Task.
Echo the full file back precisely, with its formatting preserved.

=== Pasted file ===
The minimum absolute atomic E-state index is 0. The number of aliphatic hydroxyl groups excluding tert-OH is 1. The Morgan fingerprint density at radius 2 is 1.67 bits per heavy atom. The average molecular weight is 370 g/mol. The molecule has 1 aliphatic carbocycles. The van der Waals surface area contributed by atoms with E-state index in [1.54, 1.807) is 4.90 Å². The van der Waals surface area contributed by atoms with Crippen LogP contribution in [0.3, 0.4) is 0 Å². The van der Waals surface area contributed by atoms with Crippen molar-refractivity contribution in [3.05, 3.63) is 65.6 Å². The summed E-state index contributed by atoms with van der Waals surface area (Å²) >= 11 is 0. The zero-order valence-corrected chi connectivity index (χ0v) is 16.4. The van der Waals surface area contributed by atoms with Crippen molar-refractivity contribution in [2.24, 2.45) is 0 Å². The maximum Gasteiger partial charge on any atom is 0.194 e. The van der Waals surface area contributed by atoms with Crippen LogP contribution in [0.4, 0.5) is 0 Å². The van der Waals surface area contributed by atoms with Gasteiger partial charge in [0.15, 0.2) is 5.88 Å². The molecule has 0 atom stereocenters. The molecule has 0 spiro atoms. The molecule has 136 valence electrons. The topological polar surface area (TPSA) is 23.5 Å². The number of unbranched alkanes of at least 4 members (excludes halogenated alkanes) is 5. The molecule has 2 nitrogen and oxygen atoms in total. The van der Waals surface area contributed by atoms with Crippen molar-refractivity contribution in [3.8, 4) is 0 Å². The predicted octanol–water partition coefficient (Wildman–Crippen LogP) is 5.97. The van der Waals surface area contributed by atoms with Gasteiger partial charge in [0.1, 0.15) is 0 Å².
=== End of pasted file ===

The minimum absolute atomic E-state index is 0. The number of aliphatic hydroxyl groups excluding tert-OH is 1. The Morgan fingerprint density at radius 2 is 1.67 bits per heavy atom. The average molecular weight is 370 g/mol. The molecule has 1 aliphatic carbocycles. The van der Waals surface area contributed by atoms with E-state index in [1.54, 1.807) is 4.90 Å². The van der Waals surface area contributed by atoms with Crippen LogP contribution in [0.3, 0.4) is 0 Å². The van der Waals surface area contributed by atoms with Crippen molar-refractivity contribution in [3.05, 3.63) is 65.6 Å². The summed E-state index contributed by atoms with van der Waals surface area (Å²) >= 11 is 0. The zero-order valence-corrected chi connectivity index (χ0v) is 16.4. The van der Waals surface area contributed by atoms with Crippen molar-refractivity contribution in [2.24, 2.45) is 0 Å². The maximum Gasteiger partial charge on any atom is 0.194 e. The van der Waals surface area contributed by atoms with Crippen LogP contribution in [0.4, 0.5) is 0 Å². The van der Waals surface area contributed by atoms with Gasteiger partial charge in [0.15, 0.2) is 5.88 Å². The molecule has 0 atom stereocenters. The molecule has 0 spiro atoms. The molecule has 136 valence electrons. The topological polar surface area (TPSA) is 23.5 Å². The number of unbranched alkanes of at least 4 members (excludes halogenated alkanes) is 5. The molecule has 2 nitrogen and oxygen atoms in total. The van der Waals surface area contributed by atoms with Crippen molar-refractivity contribution in [3.8, 4) is 0 Å². The predicted octanol–water partition coefficient (Wildman–Crippen LogP) is 5.97. The van der Waals surface area contributed by atoms with Gasteiger partial charge in [0.1, 0.15) is 0 Å².